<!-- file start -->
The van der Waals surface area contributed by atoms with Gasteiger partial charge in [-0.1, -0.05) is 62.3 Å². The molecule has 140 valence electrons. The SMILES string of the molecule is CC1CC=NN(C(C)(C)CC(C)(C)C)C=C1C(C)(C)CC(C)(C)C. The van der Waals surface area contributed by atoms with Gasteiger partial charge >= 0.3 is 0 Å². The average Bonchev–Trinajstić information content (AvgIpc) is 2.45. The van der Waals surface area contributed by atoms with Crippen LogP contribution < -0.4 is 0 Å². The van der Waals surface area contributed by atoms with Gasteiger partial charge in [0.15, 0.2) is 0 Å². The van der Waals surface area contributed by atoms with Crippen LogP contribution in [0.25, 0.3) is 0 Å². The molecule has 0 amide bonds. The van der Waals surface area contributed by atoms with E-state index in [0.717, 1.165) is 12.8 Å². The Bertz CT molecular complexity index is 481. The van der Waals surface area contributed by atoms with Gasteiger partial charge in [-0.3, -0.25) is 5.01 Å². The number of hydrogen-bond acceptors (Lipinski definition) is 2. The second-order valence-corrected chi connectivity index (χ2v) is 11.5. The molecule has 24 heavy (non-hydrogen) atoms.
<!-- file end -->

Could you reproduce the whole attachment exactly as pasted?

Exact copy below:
The van der Waals surface area contributed by atoms with Gasteiger partial charge in [-0.1, -0.05) is 62.3 Å². The molecule has 140 valence electrons. The SMILES string of the molecule is CC1CC=NN(C(C)(C)CC(C)(C)C)C=C1C(C)(C)CC(C)(C)C. The van der Waals surface area contributed by atoms with Gasteiger partial charge >= 0.3 is 0 Å². The average Bonchev–Trinajstić information content (AvgIpc) is 2.45. The van der Waals surface area contributed by atoms with Crippen LogP contribution < -0.4 is 0 Å². The van der Waals surface area contributed by atoms with Gasteiger partial charge in [0.15, 0.2) is 0 Å². The van der Waals surface area contributed by atoms with Crippen LogP contribution in [0.25, 0.3) is 0 Å². The molecule has 0 amide bonds. The van der Waals surface area contributed by atoms with E-state index in [0.717, 1.165) is 12.8 Å². The Bertz CT molecular complexity index is 481. The van der Waals surface area contributed by atoms with Gasteiger partial charge in [-0.3, -0.25) is 5.01 Å². The number of hydrogen-bond acceptors (Lipinski definition) is 2. The second-order valence-corrected chi connectivity index (χ2v) is 11.5. The molecule has 24 heavy (non-hydrogen) atoms.